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I want to check the operating system's start time. That is, for the last one month, the times when Windows was booted up. Is it possible to find this out?

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closed as off-topic by Peter Mortensen, brasofilo, RobV, techiServices, Jimbo Jul 9 '13 at 21:51

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6 Answers 6

up vote 11 down vote accepted

PowerShell and System Event Log are perfectly designed for this task. Note events with id 12 is a System Start Up event while an id 13 indicates System Shutdown. The following PowerShell script will provide the start and shutdown time of your system in one month.

echo "Start time:"
Get-EventLog System -After 12/21/2011 | ? {$_.EventId -eq 12} | % {$_.TimeGenerated}
echo "Shutdown time:"
Get-EventLog System -After 12/21/2011 | ? {$_.EventId -eq 13} | % {$_.TimeGenerated}

Substitute the 12/21/2011 to any date you wish. Click Start Menu, type "powershell" and then enter will launch Windows PowerShell.

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This is even better than my idea –  Paul Betts Jan 22 '12 at 6:13
    
@grapeot When i execute the command it gives following error message Get-EventLog : Cannot bind parameter 'After'. Cannot convert value "12/21/2011" to type "System.DateTime". Error: "Stri ng was not recognized as a valid DateTime." At line:1 char:27 + Get-EventLog System -After <<<< 12/21/2011 | ? {$_.EventId -eq 12} | % {$_.TimeGenerated} + CategoryInfo : InvalidArgument: (:) [Get-EventLog], ParameterBindingException + FullyQualifiedErrorId : CannotConvertArgumentNoMessage,Microsoft.PowerShell.Commands.GetEventLogCommand –  Bhavik Ambani Jan 22 '12 at 7:19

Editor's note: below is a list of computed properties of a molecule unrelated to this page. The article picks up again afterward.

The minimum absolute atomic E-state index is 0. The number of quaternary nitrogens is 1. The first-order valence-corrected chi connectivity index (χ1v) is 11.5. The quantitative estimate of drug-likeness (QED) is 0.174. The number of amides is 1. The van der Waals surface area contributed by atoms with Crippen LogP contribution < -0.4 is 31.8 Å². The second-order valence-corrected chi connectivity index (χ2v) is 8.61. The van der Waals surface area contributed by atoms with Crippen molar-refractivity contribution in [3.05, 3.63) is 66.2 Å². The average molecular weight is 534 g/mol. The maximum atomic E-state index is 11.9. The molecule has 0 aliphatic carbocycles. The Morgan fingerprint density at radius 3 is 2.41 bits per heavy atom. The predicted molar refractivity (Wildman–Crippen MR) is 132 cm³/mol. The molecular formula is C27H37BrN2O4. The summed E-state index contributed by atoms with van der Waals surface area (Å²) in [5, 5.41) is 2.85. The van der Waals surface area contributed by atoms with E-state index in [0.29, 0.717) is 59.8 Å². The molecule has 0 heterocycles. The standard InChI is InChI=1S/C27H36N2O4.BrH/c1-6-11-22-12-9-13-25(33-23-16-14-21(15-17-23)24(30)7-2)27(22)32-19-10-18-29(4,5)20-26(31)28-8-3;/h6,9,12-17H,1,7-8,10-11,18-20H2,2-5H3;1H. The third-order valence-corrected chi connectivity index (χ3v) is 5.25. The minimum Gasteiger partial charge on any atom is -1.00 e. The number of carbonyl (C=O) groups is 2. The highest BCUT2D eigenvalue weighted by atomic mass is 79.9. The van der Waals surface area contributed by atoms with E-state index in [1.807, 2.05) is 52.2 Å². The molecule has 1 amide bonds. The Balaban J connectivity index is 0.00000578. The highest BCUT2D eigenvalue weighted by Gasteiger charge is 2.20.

I suppose this is because you are using PowerShell 1.0 rather than the latest 2.0. Could you please try Get-EventLog System -After ([DateTime]::Parse('12/21/2011')) | ? {$_.EventId -eq 12} | % {$_.TimeGenerated}? Note we change 12/21/2011 into ([DateTime]::Parse('12/21/2011')). Please let me know if this still doesn't work. I'm sorry but I don't have PS 1.0 environment at hand. Or if you wish, you can upgrade to PS 2.0 with this patch. –  grapeot Jan 22 '12 at 7:29
    
Thanks but still it gives me this error Exception calling "Parse" with "1" argument(s): "String was not recognized as a valid DateTime." At line:1 char:46 + Get-EventLog System -After ([DateTime]::Parse <<<< ('12/21/2011')) | ? {$_.Ev entId -eq 12} | % {$_.TimeGenerated} + CategoryInfo : NotSpecified: (:) [], MethodInvocationException + FullyQualifiedErrorId : DotNetMethodException –  Bhavik Ambani Jan 22 '12 at 7:57
    
I am sorry but currently I don't know where is the problem... It passed the test in my PS 2.0 and Windows 7... Or could you please try the following code: Get-EventLog System -Newest 10000 | ? {$_.EventId -eq 12} | % {$_.TimeGenerated}? By this way we can avoid the DateTime problem. But this code is actually parsing the latest 10000 events, you may need to adjust the event number to make the result include the last month. –  grapeot Jan 22 '12 at 9:30